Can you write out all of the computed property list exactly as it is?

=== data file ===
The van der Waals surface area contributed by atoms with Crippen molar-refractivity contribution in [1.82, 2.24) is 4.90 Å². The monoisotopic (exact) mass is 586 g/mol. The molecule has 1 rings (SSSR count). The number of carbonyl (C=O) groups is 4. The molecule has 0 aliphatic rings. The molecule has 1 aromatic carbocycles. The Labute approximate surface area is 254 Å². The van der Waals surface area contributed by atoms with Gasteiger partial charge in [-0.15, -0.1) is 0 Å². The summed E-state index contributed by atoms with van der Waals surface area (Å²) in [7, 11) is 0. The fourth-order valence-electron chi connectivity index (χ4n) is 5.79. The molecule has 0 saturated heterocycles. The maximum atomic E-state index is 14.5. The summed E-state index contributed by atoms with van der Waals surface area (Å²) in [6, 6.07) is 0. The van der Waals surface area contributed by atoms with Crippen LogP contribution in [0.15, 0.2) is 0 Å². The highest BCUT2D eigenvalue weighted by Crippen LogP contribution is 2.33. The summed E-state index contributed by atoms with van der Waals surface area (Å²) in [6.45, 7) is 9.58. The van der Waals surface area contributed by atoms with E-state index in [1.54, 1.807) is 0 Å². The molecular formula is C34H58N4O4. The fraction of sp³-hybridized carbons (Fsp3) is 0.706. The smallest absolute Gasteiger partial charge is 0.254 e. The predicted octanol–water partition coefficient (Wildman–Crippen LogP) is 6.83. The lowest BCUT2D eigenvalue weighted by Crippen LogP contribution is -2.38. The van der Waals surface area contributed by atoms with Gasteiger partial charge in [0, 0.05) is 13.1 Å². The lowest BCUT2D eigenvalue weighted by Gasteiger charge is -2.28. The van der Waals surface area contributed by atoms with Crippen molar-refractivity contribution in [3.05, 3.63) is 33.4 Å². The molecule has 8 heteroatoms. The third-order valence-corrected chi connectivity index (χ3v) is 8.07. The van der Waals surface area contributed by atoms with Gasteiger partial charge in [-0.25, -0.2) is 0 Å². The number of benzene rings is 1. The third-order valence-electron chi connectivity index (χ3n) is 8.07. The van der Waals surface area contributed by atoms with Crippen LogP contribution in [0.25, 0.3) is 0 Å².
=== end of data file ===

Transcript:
The van der Waals surface area contributed by atoms with Crippen molar-refractivity contribution in [1.82, 2.24) is 4.90 Å². The monoisotopic (exact) mass is 586 g/mol. The molecule has 1 rings (SSSR count). The number of carbonyl (C=O) groups is 4. The molecule has 0 aliphatic rings. The molecule has 1 aromatic carbocycles. The Labute approximate surface area is 254 Å². The van der Waals surface area contributed by atoms with Gasteiger partial charge in [-0.15, -0.1) is 0 Å². The summed E-state index contributed by atoms with van der Waals surface area (Å²) in [7, 11) is 0. The fourth-order valence-electron chi connectivity index (χ4n) is 5.79. The molecule has 0 saturated heterocycles. The maximum atomic E-state index is 14.5. The summed E-state index contributed by atoms with van der Waals surface area (Å²) in [6, 6.07) is 0. The van der Waals surface area contributed by atoms with Crippen LogP contribution in [0.15, 0.2) is 0 Å². The highest BCUT2D eigenvalue weighted by Crippen LogP contribution is 2.33. The summed E-state index contributed by atoms with van der Waals surface area (Å²) in [6.45, 7) is 9.58. The van der Waals surface area contributed by atoms with E-state index in [1.54, 1.807) is 0 Å². The molecular formula is C34H58N4O4. The fraction of sp³-hybridized carbons (Fsp3) is 0.706. The smallest absolute Gasteiger partial charge is 0.254 e. The predicted octanol–water partition coefficient (Wildman–Crippen LogP) is 6.83. The lowest BCUT2D eigenvalue weighted by Crippen LogP contribution is -2.38. The van der Waals surface area contributed by atoms with Gasteiger partial charge in [0, 0.05) is 13.1 Å². The lowest BCUT2D eigenvalue weighted by Gasteiger charge is -2.28. The van der Waals surface area contributed by atoms with Crippen molar-refractivity contribution in [3.05, 3.63) is 33.4 Å². The molecule has 8 heteroatoms. The third-order valence-corrected chi connectivity index (χ3v) is 8.07. The van der Waals surface area contributed by atoms with Gasteiger partial charge in [-0.25, -0.2) is 0 Å². The number of benzene rings is 1. The third-order valence-electron chi connectivity index (χ3n) is 8.07. The van der Waals surface area contributed by atoms with Crippen LogP contribution in [0.25, 0.3) is 0 Å².